Tag Archives: Enuma Okoro

Lent Day 15: Healing and Learning

During my morning prayers, I am also reading Reluctant Pilgrim. In the chapter I read this morning, Okoro writes about a man she was in love with, and unless her words betray her, I would say still deeply loves, or at the very least remembers fondly. She writes about his addiction in these words: “God’s light shines especially bright through the multiple and endless fragmented slices that exist in broken people. And the more rays of light, the more people are touched. But no one expects such light to come from a broken image. I learned to understand the radical beauty of God through Michael’s shards. I learned to acknowledge the beauty of God through my own brokenness” (77). When I read this beautiful description of brokenness, I realized why I have always loved that churches use stained glass to tell the biblical narrative.

Maybe the early stained glass artists were onto more than simply reappropriating the technique of mosaic with a new technology. The multicolored shards of glass work together to not only reflect and refract light, but they tell one cohesive story of beauty and grace. Each piece of art, carefully rendered with fragmented pieces of glass held together by that thin lead casing, each piece of art tells a beautiful story and needs each small fragment to tell it. I should look toward the stained glass to tell me about more than a biblical narrative; I should ask the stained glass to tell my own narrative, and to remind me that we all work together to form the body Christ, as weird and multicolored as it can be.

A few pages later Okoro writes: “I want to find a church that teaches me something about carrying each other’s burdens, about living into the gift of God’s grace so we are free to be the persons and community God calls us to be. […] Maybe I love the image of U2’s ‘Grace’ because it reminds me that God our mother eternally supports and nourishes us and, most importantly, does not punish us for being the needy creatures God created us to be. […] I don’t imagine that I extended grace to Michael. That would be presumptuous. Rather we both got caught up in the delicate but strong grip of God’s grace, that sense of divine love extending outside of God’s self and demanding humility from whoever falls into its arms” (80). I love this idea that we don’t extend grace to each other, and I never thought about how presumptuous it is to assume that we know anything about grace at all.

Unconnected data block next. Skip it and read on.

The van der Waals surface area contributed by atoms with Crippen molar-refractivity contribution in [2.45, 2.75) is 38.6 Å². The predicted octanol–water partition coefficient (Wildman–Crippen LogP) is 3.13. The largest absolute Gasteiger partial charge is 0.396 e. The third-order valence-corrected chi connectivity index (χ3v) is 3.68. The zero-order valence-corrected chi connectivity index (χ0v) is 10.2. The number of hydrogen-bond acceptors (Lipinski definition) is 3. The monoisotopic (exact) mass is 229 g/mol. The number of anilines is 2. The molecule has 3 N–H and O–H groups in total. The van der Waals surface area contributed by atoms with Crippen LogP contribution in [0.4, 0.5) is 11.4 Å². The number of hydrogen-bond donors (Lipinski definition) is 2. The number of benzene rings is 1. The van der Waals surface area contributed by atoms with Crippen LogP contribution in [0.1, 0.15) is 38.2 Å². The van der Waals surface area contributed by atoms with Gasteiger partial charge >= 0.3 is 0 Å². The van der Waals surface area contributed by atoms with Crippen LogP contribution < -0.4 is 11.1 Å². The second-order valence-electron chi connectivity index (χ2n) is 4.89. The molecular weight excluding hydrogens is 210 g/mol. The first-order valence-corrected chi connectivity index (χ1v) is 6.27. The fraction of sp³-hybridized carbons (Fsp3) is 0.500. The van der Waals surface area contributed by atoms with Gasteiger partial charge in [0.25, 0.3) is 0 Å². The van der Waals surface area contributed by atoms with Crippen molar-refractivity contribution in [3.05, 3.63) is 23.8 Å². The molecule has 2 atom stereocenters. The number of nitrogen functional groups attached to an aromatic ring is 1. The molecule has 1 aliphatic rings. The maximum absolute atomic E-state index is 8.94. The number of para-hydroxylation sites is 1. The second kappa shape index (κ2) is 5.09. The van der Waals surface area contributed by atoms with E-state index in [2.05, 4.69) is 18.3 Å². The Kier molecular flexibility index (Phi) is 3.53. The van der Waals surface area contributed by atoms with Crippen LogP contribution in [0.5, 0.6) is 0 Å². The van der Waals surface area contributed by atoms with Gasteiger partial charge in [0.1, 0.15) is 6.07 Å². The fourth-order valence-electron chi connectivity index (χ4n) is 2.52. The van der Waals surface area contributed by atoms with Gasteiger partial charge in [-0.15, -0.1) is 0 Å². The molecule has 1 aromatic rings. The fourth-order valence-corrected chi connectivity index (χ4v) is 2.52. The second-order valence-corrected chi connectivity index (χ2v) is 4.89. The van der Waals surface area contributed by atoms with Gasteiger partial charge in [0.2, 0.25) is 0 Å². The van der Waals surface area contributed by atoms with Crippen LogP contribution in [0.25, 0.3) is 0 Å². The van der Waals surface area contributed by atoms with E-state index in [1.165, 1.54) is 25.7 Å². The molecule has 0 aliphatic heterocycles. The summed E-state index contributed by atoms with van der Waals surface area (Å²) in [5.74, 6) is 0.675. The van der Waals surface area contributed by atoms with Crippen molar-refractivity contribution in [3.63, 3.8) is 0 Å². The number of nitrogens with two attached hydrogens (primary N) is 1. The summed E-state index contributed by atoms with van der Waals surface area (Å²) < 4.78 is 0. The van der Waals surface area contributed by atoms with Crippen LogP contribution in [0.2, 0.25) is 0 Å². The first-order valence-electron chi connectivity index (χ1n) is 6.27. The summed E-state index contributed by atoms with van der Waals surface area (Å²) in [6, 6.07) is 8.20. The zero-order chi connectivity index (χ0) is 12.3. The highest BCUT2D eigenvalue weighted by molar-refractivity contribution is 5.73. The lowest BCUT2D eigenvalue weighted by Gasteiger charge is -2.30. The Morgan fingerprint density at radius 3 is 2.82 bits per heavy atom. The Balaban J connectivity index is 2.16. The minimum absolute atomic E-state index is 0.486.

The idea that we just get caught up together in God’s grace is a profound one for me. I have always thought about giving grace to people, but not about mutually receiving grace, thought that’s exactly what happens. In fact, once I read this passage, I thought about Jesus saying that it’s better to give than receive. Why? Because when we give, we are simultaneously receiving. We can never only give grace, because what enables us to give grace is God’s giving of grace to us. We are inextricably caught up with others in giving and receiving grace.

In addition, maybe a lesson I am supposed to learn this Lent is one of humility. In the argument with my friend, humility was a learning point. In chapel yesterday, denial is a form of humility. Here, today, I learn that grace requires, no demands, our humility. How beautiful! If simply keep asking, God, what do you want with me? I have no doubt that I will eventually learn what it is God desires. I have no doubt that I am supposed to be a shard in the stained glass body of Christ.

Click the arrow below to listen to Nichole Nordeman’s cover of “Grace” by U2. You’ll also have to click the same arrow on the MySpace Music Player.

Grace (In The Name Of Love Album Version)

Lent Day 8: Remember Your Baptism and Be Grateful